An App for Everything

Is there a character for that app?It's a gold rush. Or is it? Apps have become what must be one of the fastest-selling new products in history. These small-scale applications, downloaded to a smartphone or device such

April 6, 2018

An App for Everything

Is there a character for that app?

It's a gold rush. Or is it? Apps have become what must be one of the fastest-selling new products in history. These small-scale applications, downloaded to a smartphone or device such as an Apple iPad, provide almost limitless options for what consumers can do with their phones. Some are free and others cost a few dollars, but the commercial side of the app story is one of millions of small transactions creating a significant new business category.

The growth of apps is inseparable from Apple, in spite of other entries to the market. Most apps are created initially for Apple devices, and the Apple online store is the leading distributor by far, offering approximately 150,000 apps and having facilitated more than 4 billion downloads. According to a report by technology research firm Gartner, the total number of downloaded apps will rise to 21.6 billion by 2013. The report also predicts consumers will spend $6.2 billion in 2010 in mobile application stores, rising to $29.5 billion by 2013.


fall loosely into two camps, game or lifestyle, and are so varied as to be impossible to summarize. Apps allow consumers to check train times, play Scrabble, flick their wrist to cast a fishing line, navigate a ski route in the Alps, order groceries and identify bird songs. Apple's App Store tag line is, "There's an app for everything." Some apps, such as the ones that allow you to scan a product barcode in a store and then search online for a cheaper price, are already having a profound effect on business; in this case, retail.

The emergence of apps with such a force has come as a number of factors converge. Most importantly, Apple facilitates a business model that works for the trade. Apple takes 30 percent from every transaction (including in-game or add-on purchases) after taxes, leaving the developer with 70 percent. For years, mobile phone networks and mobile game designers grappled with who gets what, leaving many developers frustrated. Here, at last, is a viable solution that provides enough money for the developer. Importantly, there is also enough in the pie for it to work as a licensed product.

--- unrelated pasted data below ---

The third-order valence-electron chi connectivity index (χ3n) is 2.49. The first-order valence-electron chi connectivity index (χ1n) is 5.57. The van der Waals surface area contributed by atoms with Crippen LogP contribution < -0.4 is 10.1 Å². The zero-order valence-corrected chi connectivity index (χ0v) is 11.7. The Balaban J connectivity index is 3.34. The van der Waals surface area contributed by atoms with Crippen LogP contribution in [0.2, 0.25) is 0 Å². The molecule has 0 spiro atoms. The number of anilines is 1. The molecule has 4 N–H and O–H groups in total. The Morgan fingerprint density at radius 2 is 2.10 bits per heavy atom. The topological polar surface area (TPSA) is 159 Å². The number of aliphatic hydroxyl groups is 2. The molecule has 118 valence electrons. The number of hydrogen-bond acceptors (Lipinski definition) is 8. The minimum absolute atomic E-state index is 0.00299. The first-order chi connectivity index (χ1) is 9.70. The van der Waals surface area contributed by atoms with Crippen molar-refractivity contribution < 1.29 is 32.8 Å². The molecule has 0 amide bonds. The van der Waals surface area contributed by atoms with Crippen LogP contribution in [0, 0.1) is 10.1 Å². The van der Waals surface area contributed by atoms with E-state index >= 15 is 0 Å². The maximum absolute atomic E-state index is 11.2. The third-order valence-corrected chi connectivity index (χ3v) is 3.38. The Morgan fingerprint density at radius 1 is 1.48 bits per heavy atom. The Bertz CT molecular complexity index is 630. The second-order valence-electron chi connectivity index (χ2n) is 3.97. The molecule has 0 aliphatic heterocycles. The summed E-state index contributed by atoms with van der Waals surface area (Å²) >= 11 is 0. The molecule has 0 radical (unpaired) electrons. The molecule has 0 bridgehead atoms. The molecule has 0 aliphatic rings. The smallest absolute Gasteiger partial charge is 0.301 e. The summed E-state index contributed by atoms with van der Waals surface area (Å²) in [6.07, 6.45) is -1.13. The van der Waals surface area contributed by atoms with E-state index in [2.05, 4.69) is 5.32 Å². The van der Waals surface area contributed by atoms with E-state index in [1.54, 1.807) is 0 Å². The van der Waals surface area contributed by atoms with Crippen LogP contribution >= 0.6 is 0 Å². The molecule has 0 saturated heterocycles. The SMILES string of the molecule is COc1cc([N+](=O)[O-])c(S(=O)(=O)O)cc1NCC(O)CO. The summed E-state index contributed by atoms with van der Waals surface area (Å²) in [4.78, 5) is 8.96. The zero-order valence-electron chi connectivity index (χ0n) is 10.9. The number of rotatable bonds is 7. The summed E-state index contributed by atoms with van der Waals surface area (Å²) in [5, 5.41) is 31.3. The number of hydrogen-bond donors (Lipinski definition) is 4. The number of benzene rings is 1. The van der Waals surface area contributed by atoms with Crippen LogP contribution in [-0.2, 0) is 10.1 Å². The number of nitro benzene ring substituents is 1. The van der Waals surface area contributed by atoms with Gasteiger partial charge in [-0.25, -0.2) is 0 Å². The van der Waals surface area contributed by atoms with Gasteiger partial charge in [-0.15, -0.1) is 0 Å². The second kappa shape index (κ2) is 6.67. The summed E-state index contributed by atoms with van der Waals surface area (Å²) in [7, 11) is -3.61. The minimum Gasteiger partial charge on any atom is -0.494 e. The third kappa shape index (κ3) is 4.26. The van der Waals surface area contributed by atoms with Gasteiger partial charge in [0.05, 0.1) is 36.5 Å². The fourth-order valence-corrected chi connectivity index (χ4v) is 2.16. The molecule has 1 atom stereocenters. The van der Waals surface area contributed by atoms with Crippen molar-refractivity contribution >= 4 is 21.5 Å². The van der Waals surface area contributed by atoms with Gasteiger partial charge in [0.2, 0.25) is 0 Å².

Apple also provides a well-established distribution model through its App Store, and consumers have proven they are comfortable making small online transactions to purchase apps. The second factor is that casual gaming via phones, computers and social networking sites such as Facebook has reached significant levels. And, finally, a critical mass of mobile devices such as the iPhone and iPod touch has reached the market. Morgan Stanley technology analyst Kathryn Huberty told the

Financial Times

earlier this year that the growth rate for the iPhone and iPod touch in their first eight or nine quarters is more than five times the growth rate for the Internet. These devices and fast wireless networks now reach a fifth of the global population, and she estimates development will accelerate.

The importance of Apple's simple and transparent business model can't be underestimated, and its "open-to-all" attitude has unleashed the collective creativity of thousands of small-scale developers. Most apps are still made by small teams, and there have been one or two tales of rags to riches. However, a pattern is emerging of acquisitive, larger companies becoming dominant. Electronic Arts' 2005 acquisition of Jamdat, and subsequently of U.K. company Playfish, bears this out, and the gaming giant produced four out of last year's top five selling apps.